Dine Brands Global (NYSE: DIN) has capitalized on strength in the once-wobbling Applebee's franchise for several quarters. But has the chain's momentum stalled? The company reported second-quarter 2019 earnings on July 31, and notably, Applebee's comparable-store sales dipped by 0.5% against the prior-year quarter. This is admittedly a very slight dip in a widely watched metric. Yet it has implications specific to Dine Brands' store-count strategy. Let's walk through the reasoning.
A weakening trend
Investors have closely tracked Applebee's comps for several quarters because they provide an indication of the success of Dine Brands' turnaround plan for the franchise. Applebee's management has revamped the chain's menu, instituted better ordering technology within restaurants, and focused on off-premises sales (takeout, delivery, and catering) to breathe new life into the brand's business model.
In any given quarter, rising comps reveal that Applebee's is attracting higher traffic and/or striking the right balance between promoting margin-friendly core menu items and highlighting discounted limited-time offerings (LTOs).
As John Cywinski, president of Applebee's, explained below in an excerpt from the company's earnings conference call, a miscue on a new menu item was partly responsible for the disappointing comps performance in Q2 2019:
I believe our May-June performance could have been stronger had we introduced our new Loaded Fajitas with a compelling nationally advertised price point. While we achieved significant trial, we failed to attract that very important value-seeking guest, resulting in a little less incrementality than anticipated.
These value seekers represent 20% of our guests and are fundamentally price-driven, as well as active switchers among brands throughout the category. Bottom line, when we're aggressive on price, value seekers tend to be with us, and when we're not, they tend to seek a deal elsewhere. Based upon this learning, you'll see us be more overt in the back half of the year from a tactical value perspective. Now on the plus side of the equation, we addressed the gap in our menu and successfully introduced a permanent new fajita category, as well as a new sizzling platform for future innovation.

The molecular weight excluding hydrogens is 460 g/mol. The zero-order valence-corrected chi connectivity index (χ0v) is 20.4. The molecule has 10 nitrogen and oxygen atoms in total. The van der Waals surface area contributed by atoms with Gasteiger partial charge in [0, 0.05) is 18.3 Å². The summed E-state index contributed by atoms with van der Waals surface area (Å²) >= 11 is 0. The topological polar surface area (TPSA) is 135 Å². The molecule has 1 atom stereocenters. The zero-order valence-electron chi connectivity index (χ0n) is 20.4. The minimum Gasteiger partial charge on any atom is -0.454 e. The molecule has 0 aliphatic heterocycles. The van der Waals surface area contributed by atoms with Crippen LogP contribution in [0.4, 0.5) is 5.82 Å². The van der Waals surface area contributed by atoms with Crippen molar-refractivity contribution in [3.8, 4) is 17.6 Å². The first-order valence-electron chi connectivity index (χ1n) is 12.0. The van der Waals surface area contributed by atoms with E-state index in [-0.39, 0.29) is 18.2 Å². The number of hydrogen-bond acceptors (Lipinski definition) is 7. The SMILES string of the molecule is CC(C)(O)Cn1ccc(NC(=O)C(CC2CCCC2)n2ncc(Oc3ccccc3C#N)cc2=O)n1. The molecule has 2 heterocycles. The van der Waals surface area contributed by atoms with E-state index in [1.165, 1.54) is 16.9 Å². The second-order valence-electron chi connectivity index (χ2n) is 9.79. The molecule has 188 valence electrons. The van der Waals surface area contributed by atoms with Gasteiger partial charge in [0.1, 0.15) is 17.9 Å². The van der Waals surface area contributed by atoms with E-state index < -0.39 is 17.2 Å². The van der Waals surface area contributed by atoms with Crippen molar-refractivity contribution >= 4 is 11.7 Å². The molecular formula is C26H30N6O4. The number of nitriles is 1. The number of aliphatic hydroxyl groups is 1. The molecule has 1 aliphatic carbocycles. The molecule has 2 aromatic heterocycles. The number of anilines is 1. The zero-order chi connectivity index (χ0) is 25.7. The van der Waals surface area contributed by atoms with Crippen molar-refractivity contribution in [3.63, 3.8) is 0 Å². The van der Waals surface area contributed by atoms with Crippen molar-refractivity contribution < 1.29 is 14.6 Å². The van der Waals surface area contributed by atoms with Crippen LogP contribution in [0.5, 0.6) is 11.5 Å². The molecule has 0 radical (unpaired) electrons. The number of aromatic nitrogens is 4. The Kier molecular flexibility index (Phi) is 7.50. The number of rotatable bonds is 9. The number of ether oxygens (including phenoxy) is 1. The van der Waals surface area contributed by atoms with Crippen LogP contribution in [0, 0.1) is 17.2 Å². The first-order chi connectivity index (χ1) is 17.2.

To me, this quote is informative because it reveals the potential of Applebee's flexible menu structure, which favors LTOs, but the quote also exposes the tenuousness of comps growth, which relies on accurately priced value offerings to keep one-fifth of the chain's customer base from straying to competitors.
Image source: Getty Images.
A wrinkle in the comps calculation
As I wrote late last year, Applebee's comps have been undergirded by the regular closing of underperforming stores each quarter, which has the effect of removing unfavorable comparisons from the company's store base. I explained then that this isn't necessarily a worrisome phenomenon, as shareholders should want management to cull poorly performing units to boost profits.
While store closures have made it easier to post better comps, this effect is waning as store counts reach optimal levels. In fiscal 2018, Dine Brands closed 84 Applebee's locations, or roughly 4.2% of the total store base. In fiscal 2019, the company is on track to complete net closures of between 20 and 30 stores.
This means that comps growth will rely more on the traditional drivers of pricing and customer traffic, with less of a boost deriving from store count changes. Thus, the true strength of the revamped Applebee's value proposition will be easier for average shareholders to ascertain in the quarterly comps trend.
That trend is worth delineating. Since a sterling 7.7% improvement in the third quarter of fiscal 2018, comps growth has weakened each quarter, culminating in the negative performance in the most recent three-month period. Shareholders likely hope that the second quarter's dip is temporary, and that a stumble on a fajita value offering is the simple culprit. But the declining comps trajectory to date looks ominous to me.
This article was originally published on Fool.com